Keeping your components cooled, preferably to temperatures even lower than the suggested temps, is necessary for overclocking. This may involve water-cooling, phase-change cooling, or heat pipes for air-cooling.

    Components for Overclocking
    A custom built computer is the way to go for overclockers. Dell, Gateway, etc. while decent computers in their own right, probably won't cut it for overclocking. The settings that you need to access in order to overclock are either hidden or not accessible on name brand computers. You need a motherboard that will let you change the various settings required for overclocking.

    As you research you'll see motherboard brand names such as EPoX, Asus, DFI, Abit, and MSI mentioned frequently. These are great boards for the overclocker. Both Intel and AMD processors can be overclocked. There are avid fans of both and you won't have any trouble finding opinions about each.

    Memory brands like Corsair, Kingston, and OCZ all have their supporters but one thing remains constant when it comes time to choose which memory you will use for overclocking - choose quality memory that is right for your particular system.

    Good quality power is needed for any system and it becomes even more critical in an overclocked computer. It doesn't take much voltage fluctuation to result in an unstable system. A cheap power supply is just asking for trouble. Quality brands like Antec or Enermax are a must for the serious overclocker.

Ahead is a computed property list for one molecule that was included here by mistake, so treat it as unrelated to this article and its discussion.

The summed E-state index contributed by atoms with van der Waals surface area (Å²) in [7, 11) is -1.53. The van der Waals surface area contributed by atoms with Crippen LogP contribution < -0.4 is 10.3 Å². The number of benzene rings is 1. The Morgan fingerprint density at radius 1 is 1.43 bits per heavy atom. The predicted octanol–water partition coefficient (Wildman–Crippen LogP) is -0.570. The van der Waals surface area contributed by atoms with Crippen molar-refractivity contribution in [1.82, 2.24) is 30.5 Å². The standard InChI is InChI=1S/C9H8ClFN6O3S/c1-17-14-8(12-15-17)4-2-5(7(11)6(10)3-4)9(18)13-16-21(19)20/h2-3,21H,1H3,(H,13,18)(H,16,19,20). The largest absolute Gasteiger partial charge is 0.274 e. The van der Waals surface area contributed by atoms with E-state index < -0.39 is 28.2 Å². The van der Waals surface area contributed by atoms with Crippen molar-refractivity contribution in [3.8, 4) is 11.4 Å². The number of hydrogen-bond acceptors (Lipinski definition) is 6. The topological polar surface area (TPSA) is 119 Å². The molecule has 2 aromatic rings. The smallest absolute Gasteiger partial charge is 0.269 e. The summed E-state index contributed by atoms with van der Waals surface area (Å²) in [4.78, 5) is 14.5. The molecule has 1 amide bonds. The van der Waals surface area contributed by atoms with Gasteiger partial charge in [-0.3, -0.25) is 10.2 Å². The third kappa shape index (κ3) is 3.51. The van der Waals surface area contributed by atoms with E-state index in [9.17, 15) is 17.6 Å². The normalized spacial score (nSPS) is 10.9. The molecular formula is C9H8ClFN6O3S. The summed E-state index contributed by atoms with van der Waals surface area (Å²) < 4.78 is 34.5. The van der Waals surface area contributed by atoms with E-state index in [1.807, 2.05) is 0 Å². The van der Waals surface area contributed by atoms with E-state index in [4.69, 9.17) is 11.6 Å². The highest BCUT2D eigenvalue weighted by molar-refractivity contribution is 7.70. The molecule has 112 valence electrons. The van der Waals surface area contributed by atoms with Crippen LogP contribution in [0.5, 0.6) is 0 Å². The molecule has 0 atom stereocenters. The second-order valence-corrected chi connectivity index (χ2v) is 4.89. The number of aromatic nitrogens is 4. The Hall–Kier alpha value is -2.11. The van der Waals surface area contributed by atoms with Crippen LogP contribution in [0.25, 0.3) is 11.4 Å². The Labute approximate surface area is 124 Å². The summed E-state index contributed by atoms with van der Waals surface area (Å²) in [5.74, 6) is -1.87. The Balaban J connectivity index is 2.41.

If you choose to overclock your video, brands such as PNY, Sapphire, and MSI are mentioned frequently as the top choices by overclockers. Video is overclocked by using software programs such as Powerstrip or Rivatuner and you can find links for these and other such programs in the TechSPot forums too. You may also need to investigate upgrading the BIOS of your video card. It can't be said enough, but research and learning before doing is the key to overclocking and video is no exception to this rule.

    Benchmarking and testing for stability as you make incremental changes in your overclocking process is a must-do. Links for programs like Prime95, 3DMark, SiSoft Sandra, Memtest86, and others can also be found in our forums.

    Overclocking isn't for everyone, but if you decide to join the overclockers club, make it an enjoyable journey. Visit the forums to read the reviews and advice. Learn from the good folks there that are always willing to help the newbie. Take your time, keep notes, and learn all you can. There's a lot of satisfaction in the knowledge and performance you can gain.